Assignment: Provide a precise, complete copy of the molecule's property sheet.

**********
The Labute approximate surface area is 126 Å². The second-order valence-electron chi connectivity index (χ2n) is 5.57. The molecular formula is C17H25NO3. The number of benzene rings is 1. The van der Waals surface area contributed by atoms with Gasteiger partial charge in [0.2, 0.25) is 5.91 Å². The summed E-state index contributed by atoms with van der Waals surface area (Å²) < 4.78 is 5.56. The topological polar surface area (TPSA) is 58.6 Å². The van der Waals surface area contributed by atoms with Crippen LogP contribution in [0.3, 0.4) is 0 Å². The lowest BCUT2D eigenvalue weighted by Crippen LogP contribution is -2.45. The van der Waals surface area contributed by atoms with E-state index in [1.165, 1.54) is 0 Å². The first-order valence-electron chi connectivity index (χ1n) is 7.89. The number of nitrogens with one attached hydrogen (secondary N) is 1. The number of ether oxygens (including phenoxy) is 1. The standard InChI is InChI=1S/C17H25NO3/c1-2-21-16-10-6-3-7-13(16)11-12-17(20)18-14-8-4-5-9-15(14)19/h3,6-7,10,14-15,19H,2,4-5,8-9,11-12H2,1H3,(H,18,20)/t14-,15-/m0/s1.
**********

The Labute approximate surface area is 126 Å². The second-order valence-electron chi connectivity index (χ2n) is 5.57. The molecular formula is C17H25NO3. The number of benzene rings is 1. The van der Waals surface area contributed by atoms with Gasteiger partial charge in [0.2, 0.25) is 5.91 Å². The summed E-state index contributed by atoms with van der Waals surface area (Å²) < 4.78 is 5.56. The topological polar surface area (TPSA) is 58.6 Å². The van der Waals surface area contributed by atoms with Crippen LogP contribution in [0.3, 0.4) is 0 Å². The lowest BCUT2D eigenvalue weighted by Crippen LogP contribution is -2.45. The van der Waals surface area contributed by atoms with E-state index in [1.165, 1.54) is 0 Å². The first-order valence-electron chi connectivity index (χ1n) is 7.89. The number of nitrogens with one attached hydrogen (secondary N) is 1. The number of ether oxygens (including phenoxy) is 1. The standard InChI is InChI=1S/C17H25NO3/c1-2-21-16-10-6-3-7-13(16)11-12-17(20)18-14-8-4-5-9-15(14)19/h3,6-7,10,14-15,19H,2,4-5,8-9,11-12H2,1H3,(H,18,20)/t14-,15-/m0/s1.